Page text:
In the Arena

The GOP in 2008

  • Share
  • Read Later

It’s long been my belief that the GOP hole card in 2008 is going to be a rancid furriner-bashing anti-illegal-immigrant smear campaign. Make no mistake, whatever lipstick they put on this pig, the bottom line is the same old know-nothing nativism that has been a minor American stain since the Protestants began to get worried about the Irish Catholic surge in the 1840s (among some of our earliest settlers, the only acceptable immigrants were slaves).

I tend to be an extremist on this issue. I am wildly in favor of immigration, legal and illegal. I realize that national security–i.e. terrorism–requires that we secure the borders, and that’s a good thing, if almost impossible. But as a New Yorker, I’m deeply grateful to the immigrants, many of them illegal, who saved the city by bringing commerce (and sales tax revenues) to some of the toughest neighborhoods in the 1970s and 1980s. I’ve found that any Haitian willing to get in a rickety boat and risk all to get here is going to be an aggressive, entrepreneurial hard-working American when he or she arrives. In an unscientific sample, I”ve also found that 98.9% of all Latinos who cross our southern border looking for work are just fabulous, hardworking people.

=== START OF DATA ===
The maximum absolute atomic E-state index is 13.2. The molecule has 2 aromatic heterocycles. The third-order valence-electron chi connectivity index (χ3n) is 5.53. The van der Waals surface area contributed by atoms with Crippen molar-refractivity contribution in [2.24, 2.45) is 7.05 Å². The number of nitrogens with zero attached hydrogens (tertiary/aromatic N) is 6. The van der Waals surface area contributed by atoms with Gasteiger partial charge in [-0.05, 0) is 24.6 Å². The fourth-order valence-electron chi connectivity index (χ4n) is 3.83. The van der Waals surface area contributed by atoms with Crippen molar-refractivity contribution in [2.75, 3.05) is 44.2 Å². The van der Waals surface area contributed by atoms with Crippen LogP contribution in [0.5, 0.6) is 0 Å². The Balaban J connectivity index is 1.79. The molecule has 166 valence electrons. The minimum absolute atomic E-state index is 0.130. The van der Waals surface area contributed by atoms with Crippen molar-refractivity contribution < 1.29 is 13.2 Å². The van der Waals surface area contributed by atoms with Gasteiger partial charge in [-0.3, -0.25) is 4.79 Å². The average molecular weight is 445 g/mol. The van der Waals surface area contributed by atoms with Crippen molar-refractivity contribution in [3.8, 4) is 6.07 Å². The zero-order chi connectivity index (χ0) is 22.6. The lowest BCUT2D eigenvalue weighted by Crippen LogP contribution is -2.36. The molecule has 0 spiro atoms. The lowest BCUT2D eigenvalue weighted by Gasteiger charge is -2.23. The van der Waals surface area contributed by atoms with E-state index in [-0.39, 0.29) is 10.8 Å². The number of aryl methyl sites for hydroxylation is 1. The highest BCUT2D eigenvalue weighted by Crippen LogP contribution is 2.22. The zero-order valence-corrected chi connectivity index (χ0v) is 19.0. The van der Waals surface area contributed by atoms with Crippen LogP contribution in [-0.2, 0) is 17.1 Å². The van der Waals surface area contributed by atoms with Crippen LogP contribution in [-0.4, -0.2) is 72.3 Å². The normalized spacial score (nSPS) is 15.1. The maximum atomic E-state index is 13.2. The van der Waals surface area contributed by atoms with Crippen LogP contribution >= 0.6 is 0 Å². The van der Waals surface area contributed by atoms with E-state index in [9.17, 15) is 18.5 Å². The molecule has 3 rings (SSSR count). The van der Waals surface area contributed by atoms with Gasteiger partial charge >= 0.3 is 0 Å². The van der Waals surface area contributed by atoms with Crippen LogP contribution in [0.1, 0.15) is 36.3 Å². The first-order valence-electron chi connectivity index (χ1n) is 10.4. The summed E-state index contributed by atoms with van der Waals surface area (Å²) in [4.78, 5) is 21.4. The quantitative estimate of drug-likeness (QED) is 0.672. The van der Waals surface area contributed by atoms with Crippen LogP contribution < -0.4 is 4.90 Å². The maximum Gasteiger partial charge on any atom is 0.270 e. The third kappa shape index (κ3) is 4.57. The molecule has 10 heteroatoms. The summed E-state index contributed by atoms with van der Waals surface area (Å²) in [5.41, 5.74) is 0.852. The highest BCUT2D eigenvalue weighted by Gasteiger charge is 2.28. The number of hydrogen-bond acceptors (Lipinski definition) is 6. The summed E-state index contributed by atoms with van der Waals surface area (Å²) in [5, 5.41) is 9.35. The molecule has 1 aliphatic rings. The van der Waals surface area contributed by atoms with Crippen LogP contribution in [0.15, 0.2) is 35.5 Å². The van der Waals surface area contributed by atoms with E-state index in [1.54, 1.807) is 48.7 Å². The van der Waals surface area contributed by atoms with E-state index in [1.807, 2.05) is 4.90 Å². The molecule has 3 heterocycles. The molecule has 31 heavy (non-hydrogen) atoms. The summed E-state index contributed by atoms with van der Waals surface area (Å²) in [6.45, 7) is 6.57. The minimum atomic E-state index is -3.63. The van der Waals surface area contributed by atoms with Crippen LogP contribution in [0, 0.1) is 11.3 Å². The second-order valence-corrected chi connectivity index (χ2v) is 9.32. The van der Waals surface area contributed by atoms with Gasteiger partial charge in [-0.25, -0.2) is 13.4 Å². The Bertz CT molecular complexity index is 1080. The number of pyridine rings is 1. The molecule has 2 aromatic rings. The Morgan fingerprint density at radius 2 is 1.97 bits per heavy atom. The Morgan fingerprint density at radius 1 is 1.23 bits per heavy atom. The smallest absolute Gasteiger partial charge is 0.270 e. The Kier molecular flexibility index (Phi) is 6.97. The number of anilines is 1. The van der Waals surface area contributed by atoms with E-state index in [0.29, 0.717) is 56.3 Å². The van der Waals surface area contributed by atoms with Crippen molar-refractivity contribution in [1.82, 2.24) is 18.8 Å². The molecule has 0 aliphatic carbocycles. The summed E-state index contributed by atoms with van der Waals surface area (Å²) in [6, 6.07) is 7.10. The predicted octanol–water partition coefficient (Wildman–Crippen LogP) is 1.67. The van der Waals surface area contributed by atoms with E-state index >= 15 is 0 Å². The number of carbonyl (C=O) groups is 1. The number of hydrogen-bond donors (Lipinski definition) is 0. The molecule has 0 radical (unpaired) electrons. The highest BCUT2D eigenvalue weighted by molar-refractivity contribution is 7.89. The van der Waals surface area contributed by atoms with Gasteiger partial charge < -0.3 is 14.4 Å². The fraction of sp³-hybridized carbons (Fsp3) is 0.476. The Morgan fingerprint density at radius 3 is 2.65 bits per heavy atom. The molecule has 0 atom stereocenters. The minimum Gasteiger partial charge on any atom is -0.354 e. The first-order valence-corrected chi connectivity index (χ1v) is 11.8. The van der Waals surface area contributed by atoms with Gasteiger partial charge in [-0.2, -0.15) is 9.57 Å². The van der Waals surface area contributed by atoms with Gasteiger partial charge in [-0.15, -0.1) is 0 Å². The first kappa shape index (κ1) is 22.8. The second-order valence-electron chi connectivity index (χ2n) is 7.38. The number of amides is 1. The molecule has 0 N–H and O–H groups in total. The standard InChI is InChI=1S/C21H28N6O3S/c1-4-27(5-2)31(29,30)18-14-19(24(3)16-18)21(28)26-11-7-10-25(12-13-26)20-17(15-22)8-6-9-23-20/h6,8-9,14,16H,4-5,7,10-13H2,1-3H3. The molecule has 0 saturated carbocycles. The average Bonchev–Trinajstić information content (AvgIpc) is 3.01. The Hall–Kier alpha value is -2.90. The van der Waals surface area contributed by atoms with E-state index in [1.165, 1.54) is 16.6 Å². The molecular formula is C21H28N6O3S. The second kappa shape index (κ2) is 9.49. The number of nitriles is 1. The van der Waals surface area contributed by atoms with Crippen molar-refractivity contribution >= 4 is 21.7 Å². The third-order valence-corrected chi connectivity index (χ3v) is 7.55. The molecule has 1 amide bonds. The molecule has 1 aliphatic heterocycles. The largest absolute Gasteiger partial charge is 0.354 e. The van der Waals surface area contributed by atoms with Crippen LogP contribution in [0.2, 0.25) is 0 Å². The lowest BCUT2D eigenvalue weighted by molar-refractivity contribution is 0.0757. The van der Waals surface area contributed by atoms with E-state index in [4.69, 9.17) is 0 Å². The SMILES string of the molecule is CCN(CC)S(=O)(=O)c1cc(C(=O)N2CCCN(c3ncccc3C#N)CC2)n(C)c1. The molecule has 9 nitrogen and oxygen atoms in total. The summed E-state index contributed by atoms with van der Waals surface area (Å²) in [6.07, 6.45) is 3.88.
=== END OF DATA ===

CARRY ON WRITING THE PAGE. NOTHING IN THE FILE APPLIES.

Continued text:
I find the tendency of some of the Republicans running for President to play to our very worst instincts–and I mean racism, in this case–is just nauseating. A few months ago, I asked Mitt Romney if he thought illegal immigration was a net economic plus or minus. He said…he wasn’t sure (but, of course, he knows that it’s a net plus).

In any case, I was reminded of all this by Fred Thompson’s maiden venture in the realm of policy, as recounted by Ed Kilgore.
In the end, this sort of nativism has been a persistent loser in American political history; I hope it will be again in 2008.